Pollution permits

There are several policies that can be adopted specifically to deal with pollution and the degradation of the environment, including tradable permits to pollute, pollution taxes, the extension of property rights, and various forms of carbon offsetting.

Tradable Pollution Permits

Tradable permits are a ‘market based’ solution to emission control and reduction. The carbon permits market works on a ‘cap and trade’ principle, where the government or its appointed agencies set targets for allowable pollution within an industry, and then issue permits to individual firms.

If producers pollute within the agreed allowance (the cap) then they will not require further permits. However, should they pollute more than allowable, they must either reduce their pollution levels, or purchase additional permits. The most polluting firms will enter the emissions trading market as buyers, and those firms that pollute below their allowed level can sell their surplus permits. When a permit is purchased it adds to the firms costs, just like any other production cost.

This, then, forces the polluter to ‘internalise’ the externality. Hence, the effect of higher pollution levels is to increase costs, which can be shown with a standard cost and revenue diagram. The effect of the carbon permit is to increase variable costs. [i]

The effect of carbon permits - costs are increased, pushing up prices and reducing the firm’s competitiveness

In order to maximise profits [where MC = MR] the polluting firms must cut back on production, and increase price. Over time this firm become less competitive, with the non-polluter becoming more competitive. This process continues, so that the industry slowly moves from a polluting industry to a greener one.

The European Emissions Trading system (ETS)

The European ETS [EU-ETS] started in 2005 as a direct response to the Kyoto Protocol, signed in 2003.

The EU-ETS is the largest example of emissions trading, and involves around 12,000 plants, across 30 countries and covers some 40% of EU emissions from 4 main sectors: electricity generation, Iron and steel, mineral processing, such as cement manufacture, and pulp and paper processing. [1]

Typically, of the annual emission allowances issued, the largest portion are provided freely, with around 15 to 20% of the allowance sold off at auction. The quantity of free allowances decreases each year to provide an incentive to firms to cut their emissions. [2]

In essence, the system of carbon permits puts a price on carbon emissions for those firms that are regulated. The pioneering work of the ETS led the way for other countries to introduce their own systems, including Canada, Japan, New Zealand, South Korea, Switzerland and the United States.  After 4 years of preparation, following its pledge at the Paris Agreement in 2015, China launched its own carbon trading programme in 2021. [3]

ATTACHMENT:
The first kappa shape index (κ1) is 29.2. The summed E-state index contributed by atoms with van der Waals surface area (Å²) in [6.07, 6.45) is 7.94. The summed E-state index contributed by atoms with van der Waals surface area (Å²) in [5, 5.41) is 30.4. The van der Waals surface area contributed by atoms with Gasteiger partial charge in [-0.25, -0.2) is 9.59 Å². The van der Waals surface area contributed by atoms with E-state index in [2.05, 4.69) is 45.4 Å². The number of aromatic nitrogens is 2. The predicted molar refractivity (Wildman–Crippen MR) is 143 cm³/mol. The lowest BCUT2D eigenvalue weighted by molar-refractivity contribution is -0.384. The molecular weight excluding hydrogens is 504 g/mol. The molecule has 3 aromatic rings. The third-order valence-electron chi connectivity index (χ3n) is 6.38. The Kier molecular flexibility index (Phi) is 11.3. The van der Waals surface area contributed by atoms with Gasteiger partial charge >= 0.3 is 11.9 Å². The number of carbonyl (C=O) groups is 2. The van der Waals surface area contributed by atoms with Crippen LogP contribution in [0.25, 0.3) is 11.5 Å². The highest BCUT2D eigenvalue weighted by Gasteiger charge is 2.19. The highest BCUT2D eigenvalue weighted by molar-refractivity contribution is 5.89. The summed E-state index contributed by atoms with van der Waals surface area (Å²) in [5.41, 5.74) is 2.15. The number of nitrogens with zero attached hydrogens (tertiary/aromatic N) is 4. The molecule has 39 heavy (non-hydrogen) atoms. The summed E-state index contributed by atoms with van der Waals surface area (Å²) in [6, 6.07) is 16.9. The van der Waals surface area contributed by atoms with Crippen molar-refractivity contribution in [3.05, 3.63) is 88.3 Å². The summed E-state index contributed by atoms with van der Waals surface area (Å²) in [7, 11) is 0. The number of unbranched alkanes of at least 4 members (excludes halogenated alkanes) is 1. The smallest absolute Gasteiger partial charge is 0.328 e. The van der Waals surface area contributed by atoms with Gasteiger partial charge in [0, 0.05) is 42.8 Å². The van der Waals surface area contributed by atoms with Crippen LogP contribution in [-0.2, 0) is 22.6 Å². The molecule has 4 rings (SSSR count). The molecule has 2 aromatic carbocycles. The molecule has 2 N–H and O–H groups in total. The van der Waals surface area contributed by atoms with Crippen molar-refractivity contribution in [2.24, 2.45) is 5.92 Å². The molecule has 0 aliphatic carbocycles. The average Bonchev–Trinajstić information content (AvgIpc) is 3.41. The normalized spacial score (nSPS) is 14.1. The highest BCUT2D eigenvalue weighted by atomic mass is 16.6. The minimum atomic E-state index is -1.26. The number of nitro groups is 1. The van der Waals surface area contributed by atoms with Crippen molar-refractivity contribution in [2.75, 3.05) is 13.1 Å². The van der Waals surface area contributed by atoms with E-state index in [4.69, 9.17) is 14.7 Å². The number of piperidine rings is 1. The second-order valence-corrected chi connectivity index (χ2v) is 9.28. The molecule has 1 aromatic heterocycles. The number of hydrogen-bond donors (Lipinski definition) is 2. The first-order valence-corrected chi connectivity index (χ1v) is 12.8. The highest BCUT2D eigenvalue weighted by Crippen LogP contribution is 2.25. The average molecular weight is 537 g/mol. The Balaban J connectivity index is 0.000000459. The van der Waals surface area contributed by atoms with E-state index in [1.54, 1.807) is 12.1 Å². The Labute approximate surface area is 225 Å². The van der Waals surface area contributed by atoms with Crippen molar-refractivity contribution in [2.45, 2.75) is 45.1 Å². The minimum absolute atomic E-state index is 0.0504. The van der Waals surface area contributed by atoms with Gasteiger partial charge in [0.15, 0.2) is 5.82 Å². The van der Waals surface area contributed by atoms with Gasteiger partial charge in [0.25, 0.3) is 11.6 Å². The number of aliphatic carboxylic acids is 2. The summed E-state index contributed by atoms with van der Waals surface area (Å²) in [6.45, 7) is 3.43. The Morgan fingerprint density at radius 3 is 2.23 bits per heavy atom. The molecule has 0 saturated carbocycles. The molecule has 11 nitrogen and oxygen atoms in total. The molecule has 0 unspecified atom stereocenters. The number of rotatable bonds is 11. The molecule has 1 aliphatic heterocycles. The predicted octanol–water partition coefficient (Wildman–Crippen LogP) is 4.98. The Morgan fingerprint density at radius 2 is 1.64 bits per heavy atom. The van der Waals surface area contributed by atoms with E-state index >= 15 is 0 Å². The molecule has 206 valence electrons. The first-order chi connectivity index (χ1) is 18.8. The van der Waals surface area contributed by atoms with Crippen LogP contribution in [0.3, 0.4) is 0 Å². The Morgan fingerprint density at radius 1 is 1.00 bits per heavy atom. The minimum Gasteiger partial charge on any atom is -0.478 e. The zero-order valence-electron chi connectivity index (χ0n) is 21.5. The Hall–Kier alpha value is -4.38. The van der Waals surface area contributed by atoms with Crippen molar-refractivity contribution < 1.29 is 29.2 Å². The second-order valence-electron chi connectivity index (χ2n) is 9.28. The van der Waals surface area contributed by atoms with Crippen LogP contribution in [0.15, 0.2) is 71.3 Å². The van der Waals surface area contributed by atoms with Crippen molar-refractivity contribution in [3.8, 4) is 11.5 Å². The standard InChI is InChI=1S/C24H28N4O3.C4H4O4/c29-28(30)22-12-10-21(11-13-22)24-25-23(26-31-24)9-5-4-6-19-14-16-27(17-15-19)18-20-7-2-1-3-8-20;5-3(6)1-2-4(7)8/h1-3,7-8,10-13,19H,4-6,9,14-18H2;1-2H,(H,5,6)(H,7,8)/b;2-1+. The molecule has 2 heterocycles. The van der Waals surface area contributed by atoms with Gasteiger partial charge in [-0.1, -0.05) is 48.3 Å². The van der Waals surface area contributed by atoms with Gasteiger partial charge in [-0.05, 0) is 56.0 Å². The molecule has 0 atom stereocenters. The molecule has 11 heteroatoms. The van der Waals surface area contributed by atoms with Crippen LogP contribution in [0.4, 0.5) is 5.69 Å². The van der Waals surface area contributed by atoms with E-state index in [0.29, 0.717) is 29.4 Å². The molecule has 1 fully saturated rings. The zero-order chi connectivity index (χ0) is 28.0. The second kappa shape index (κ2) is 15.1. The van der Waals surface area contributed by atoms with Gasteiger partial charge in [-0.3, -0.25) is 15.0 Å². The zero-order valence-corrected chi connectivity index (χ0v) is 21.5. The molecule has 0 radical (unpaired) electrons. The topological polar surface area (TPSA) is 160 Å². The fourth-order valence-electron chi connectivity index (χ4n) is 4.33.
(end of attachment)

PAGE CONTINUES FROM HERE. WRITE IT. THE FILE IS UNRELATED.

Reduced emissions

Although estimates vary regarding the success of the system, research suggests that the gradual reduction in the number of allowances has led to a 20% reduction in emissions since the system started. This [provides a significant advantage over carbon taxes which do not cap carbon emissions. [4]


Pricing can be too low

Critics have argued that the prices of carbon permits if often too low, generally as a result of their over-supply by governments wishing to ease the burden on the regulated industries.

It is estimated that the price is frequently much lower than the social cost of the emissions. [5]

In an attempt to reduce the surplus the EU introduced the Market Stability Reserve in 2019. This reform reduces the total number of allowances in circulation by soaking up surpluses to create stability and help increase the long term price of carbon permits. [6]

Carbon leakage

It has also been noted that, as a result of the cap-and-trade system, firms have relocated part of their production to unregulated parts of the world. For example, regulated firms can outsource some of the carbon-intensive parts of their production in an attempt to remain competitive. [7] Perhaps the best solution to carbon leakage is to have a legally binding international climate agreement which prevents carbon leakage. [8]

These issues, and others, are likely to be discussed at the COP26 summit in Glasgow, Scotland, in November 2021.

Sources and endnotes

[i] Green, R. (2008). Carbon Tax or Carbon Permits: The Impact on Generators' Risks. The Energy Journal, 29(3), 67-89. Retrieved May 8, 2021, from http://www.jstor.org/stable/41323170

[1] https://ec.europa.eu/clima/policies/ets/cap_en

[2] https://ec.europa.eu/clima/policies/ets/allowances_en

[3] https://www.international-climate-initiative.com/en/news/article/china_starts_national_emissions_trading

[4] PBL Netherlands Environmental Assessment Agency; https://www.pbl.nl/en

[5] The European Union Emissions Trading System reduced CO2 emissions despite low prices; Patrick Bayer, Michaël Aklin

[6] https://www.pnas.org/content/117/16/8804

[7] MUÛLS, M et al; 2016, Evaluating the EU Emissions Trading System: Take it or leave it? An assessment of the data after ten years, viewed May 8th 2021, https://www.imperial.ac.uk/media/imperial-college/grantham-institute/public/publications/briefing-papers/Evaluating-the-EU-emissions-trading-system_Grantham-BP-21_web.pdf

[8] https://www.gov.uk/guidance/participating-in-the-eu-ets

[9] https://www.imperial.ac.uk/media/imperial-college/grantham-institute/public/publications/briefing-papers/Evaluating-the-EU-emissions-trading-system_Grantham-BP-21_web.pdf

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